homerville by Ken Bradbury – A Book Review

Ever since I was a wee little boy, I’ve been listening to the good people associated with Triopia School District go on and on about a man they seem to consider a demigod.  This man writes speeches performed by high school students all over the nation; he writes and directs the high school musicals yearly, which never fail to sell out and really are quite excellent, if you don’t mind me saying so; he writes a syndicated newspaper column; and he has even had a few books published.  Impressive, yes, but is he truly worthy of the numerous praise he routinely garners?     

Well, before I read his latest book, I honestly don’t know how I would have answered that having not been terribly familiar with his work myself.  However, having read his recently released collection of short stories, homerville, well, let’s just say I may be the new president of his fan club.

His name is Ken Bradbury, and I can’t recommend homerville highly enough.

Bradbury does everything with his writing that I only wish I could do.  He creates remarkably believable characters that are preternaturally quirky in ways that you can’t help but fall in love with, no matter how crude and unpleasant some of them may be.  His plots are not pretentiously complex, but I dare you to resist their charm and surprise.  Bradbury’s dialogue is spot on for his characters and he executes their speech patterns perfectly.

Now comes the inexplicable.  Bradbury is one of those rare authors that gives us just enough.  What I mean by that is, he gives just enough dialogue, just enough character background, just enough description, just enough asides, he gives us everything in just the right amount.  This is a terrible predicament for most authors, myself most definitely included.  We are so guilty of either giving too much of these things or not enough.  It is terribly unusual to have a writer who instinctually knows how to get it just right, who knows how to straddle that line flawlessly.  He also possesses a trait difficult to come by-he knows when to end the short story.  As simple as that may sound, it is easier said than done, and it is yet another aspect that he pulls off magnificently.

homerville is an interconnected collection of short stories about life in small town found in Central Illinois.  If you grew up in a small town, you will lavish in total understanding of the nuances of the simple life.  If you’ve never grown up in a little community, this book will prove remarkably accurate in what it’s like to know that everyone around you knows everything about you and you know everything about them.  The residents of Bradbury’s homerville are as varied and complex as they are familiar, and I challenge you to resist falling in love with each and every one of them.

My particular favorite from homerville is entitled “The Piano Teacher.”

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In the Garden of the North American Martyrs by Tobias Wolff – A Book Review

This short story collection from Tobias Wolff is truly just that.  Each story gives you enough of the bare essentials to keep you informed and invested, but they never cross the line into anything remotely superfluous.  Each story feels very much like you’ve entered right into the middle of things and you are there for the climax, but not necessarily the introduction or the conclusion.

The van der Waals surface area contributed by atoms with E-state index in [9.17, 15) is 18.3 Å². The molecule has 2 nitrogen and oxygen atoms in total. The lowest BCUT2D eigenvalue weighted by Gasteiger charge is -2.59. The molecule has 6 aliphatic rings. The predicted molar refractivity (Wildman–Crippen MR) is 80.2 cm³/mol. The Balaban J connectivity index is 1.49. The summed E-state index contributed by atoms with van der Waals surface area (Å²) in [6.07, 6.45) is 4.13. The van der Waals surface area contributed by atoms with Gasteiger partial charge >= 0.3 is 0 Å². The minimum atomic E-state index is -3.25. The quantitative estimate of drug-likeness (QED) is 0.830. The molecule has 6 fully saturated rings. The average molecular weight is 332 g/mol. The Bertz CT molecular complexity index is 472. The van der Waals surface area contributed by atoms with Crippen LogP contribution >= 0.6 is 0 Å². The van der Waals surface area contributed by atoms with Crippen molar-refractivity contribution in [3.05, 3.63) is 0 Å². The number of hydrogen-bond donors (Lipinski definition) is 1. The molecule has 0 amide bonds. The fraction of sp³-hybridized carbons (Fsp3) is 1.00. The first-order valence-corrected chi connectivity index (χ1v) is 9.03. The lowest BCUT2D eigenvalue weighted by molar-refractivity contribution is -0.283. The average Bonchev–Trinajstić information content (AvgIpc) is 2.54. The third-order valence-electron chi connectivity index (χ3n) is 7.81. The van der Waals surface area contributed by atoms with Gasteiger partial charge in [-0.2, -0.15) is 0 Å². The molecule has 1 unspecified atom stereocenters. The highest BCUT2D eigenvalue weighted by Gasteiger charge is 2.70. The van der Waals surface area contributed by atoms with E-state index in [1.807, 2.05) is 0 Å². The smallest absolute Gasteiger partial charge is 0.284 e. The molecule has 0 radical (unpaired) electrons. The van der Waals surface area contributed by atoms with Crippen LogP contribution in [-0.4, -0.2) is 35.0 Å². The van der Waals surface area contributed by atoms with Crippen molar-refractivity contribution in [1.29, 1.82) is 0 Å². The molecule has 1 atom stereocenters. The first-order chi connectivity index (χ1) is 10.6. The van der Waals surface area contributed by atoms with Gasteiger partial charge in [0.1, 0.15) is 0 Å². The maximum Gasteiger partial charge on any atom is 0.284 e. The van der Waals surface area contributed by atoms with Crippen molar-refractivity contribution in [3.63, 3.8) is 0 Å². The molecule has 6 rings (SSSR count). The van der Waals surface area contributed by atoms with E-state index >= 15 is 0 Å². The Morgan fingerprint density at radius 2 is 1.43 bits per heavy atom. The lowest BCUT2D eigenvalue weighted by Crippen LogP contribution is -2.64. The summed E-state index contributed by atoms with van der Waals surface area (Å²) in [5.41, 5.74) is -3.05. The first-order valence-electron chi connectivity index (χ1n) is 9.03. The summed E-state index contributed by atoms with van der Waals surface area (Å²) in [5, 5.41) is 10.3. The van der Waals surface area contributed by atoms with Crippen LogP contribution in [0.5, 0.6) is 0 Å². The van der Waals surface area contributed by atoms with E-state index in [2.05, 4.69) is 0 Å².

While I found this book to be an effective exercise in the art of the short story, I was even more moved by the flaws each character in every story displayed.  Wolff had grand success in getting down to the heart of who and what people are, and that is, in essence, good people that usually display less than admirable traits.  We all have those idiosyncrasies that make us unique and often troubling to our friends and family, and Wolff captures perfectly normal, though certainly troublesome, eccentricities amongst his characters that give us all we need to know about their particular story.

This is a very fast and interesting read, and if you ever wanted to engage in a deep character study in the genre of the short story, this is the collection for you.

The Sun Also Rises by Ernest Hemingway – A Book Review

I read this novel roughly six years ago, and found recently I couldn’t remember anything about it whatsoever.  So, being the borderline compulsive reader I am, I instantly picked it up and read it again.  I think perhaps the reason the story didn’t stick out to me much from those years ago is because there isn’t much of a story to speak of.  I realize Hemingway is a master of American literature and is revered by legions, but I simply am not impressed with The Sun Also Rises.  Our characters are disillusioned members of the Lost Generation, those people who experienced WWI, and residing as expatriates who enjoy the many lavishes of France and Spain.  I admit, this could be quite an interesting premise, and although the bullfighting sequences are exciting near the end of the novel, the rest of it is not much more than a lot of arguing and drinking.  They discuss, they drink, they eat, they argue, they move to another café, they drink, they eat.  And so on.

I’ve studied Hemingway.  I know the accolades he received for an evolving style and for changing the way many people look at prose.  I understand he stripped away a great deal of fluff in order to get to the core of his subjects.  I know all this.  I’m afraid it does not change my opinion.

Jack Barnes, our narrator, and Brett Ashely, the lady friend he loves, simply did not illicit any sort of emotional response from me, nor did their story.